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ERIC Number: EJ930677
Record Type: Journal
Publication Date: 2010-Jun-4
Pages: N/A
Abstractor: ERIC
Reference Count: N/A
ISSN: ISSN-1938-5978
Are We Ready for Charter Colleges?
Sjogren, Jane; Fay, James
New England Journal of Higher Education, Jun 2010
Community colleges are under increasing pressure today from a number of directions. Student demand is at an all-time high, fueled by demographics, student and employer need for new and increased skills; structural changes in labor markets have pushed the under- or unemployed to community colleges to acquire new job skills; and students who would have gone to four-year colleges are drawn to the lower-priced community colleges. At the same time, community colleges face significant limitations in resources and institutional flexibility, as state and local aid has failed keep up with current needs, much less allow for growth. Another serious handicap faced by community colleges is that state regulations on these two-year institutions, particularly in bellwether states like California, remain considerably more restrictive than they are for four-year institutions, while extensive and inflexible work rules limit institutional flexibility. Even as recent U.S. presidents have urged Americans to obtain education beyond high school, community colleges are roundly criticized for lackluster student persistence and low graduation rates despite the fact that the proportion of entering students needing remedial work continues to increase. Finally, one doesn't really know how well community colleges are doing their job because, with few exceptions, there are no meaningful measures of student performance. One way forward from this situation may be to apply a reform that is bringing improvement to K-12 schools around the nation: the charter school movement, in which educational entrepreneurs and stakeholders establish and operate new schools for their communities. This article discusses what a community college might do to directly address the needs of its students and measurably improve student success if it had the option to operate as a charter school. The charter school model supports the best aspects of today's community colleges and provides opportunity to improve their performance as they face increasing challenges and demands.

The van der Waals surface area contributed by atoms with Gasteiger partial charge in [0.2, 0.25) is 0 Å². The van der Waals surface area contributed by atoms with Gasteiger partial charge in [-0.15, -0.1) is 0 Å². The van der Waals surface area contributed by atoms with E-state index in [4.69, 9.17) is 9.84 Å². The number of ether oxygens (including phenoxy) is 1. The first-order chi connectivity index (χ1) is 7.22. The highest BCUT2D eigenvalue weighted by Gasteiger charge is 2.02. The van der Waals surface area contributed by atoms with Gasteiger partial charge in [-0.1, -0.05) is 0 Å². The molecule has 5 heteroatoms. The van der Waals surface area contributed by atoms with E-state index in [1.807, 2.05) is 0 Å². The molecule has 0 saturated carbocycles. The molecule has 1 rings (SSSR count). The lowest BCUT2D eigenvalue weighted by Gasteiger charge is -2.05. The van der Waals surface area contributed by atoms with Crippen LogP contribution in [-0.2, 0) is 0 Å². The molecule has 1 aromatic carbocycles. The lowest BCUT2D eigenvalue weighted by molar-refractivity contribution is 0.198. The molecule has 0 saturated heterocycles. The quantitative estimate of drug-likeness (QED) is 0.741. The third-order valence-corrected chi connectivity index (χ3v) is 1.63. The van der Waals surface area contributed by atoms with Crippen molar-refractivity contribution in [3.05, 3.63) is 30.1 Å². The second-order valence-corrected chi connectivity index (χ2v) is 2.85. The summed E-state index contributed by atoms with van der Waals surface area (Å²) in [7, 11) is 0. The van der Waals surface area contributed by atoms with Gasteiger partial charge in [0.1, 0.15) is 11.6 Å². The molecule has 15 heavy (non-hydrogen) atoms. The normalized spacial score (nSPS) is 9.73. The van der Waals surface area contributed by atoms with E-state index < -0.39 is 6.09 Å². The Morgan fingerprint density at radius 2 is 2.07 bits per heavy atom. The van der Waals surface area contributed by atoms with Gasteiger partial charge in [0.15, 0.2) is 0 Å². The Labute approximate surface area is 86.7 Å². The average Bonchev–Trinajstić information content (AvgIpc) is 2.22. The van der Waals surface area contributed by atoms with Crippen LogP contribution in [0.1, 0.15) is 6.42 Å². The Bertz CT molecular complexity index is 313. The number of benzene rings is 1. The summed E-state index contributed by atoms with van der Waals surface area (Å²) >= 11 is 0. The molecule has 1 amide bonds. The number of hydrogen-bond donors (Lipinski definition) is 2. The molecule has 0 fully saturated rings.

New England Board of Higher Education. 45 Temple Place, Boston, MA 02111. Tel: 617-357-9620; Fax: 617-338-1577; e-mail:; Web site:
Publication Type: Journal Articles; Reports - Descriptive
Education Level: Elementary Secondary Education; Higher Education
Audience: N/A
Language: English
Sponsor: N/A
Authoring Institution: N/A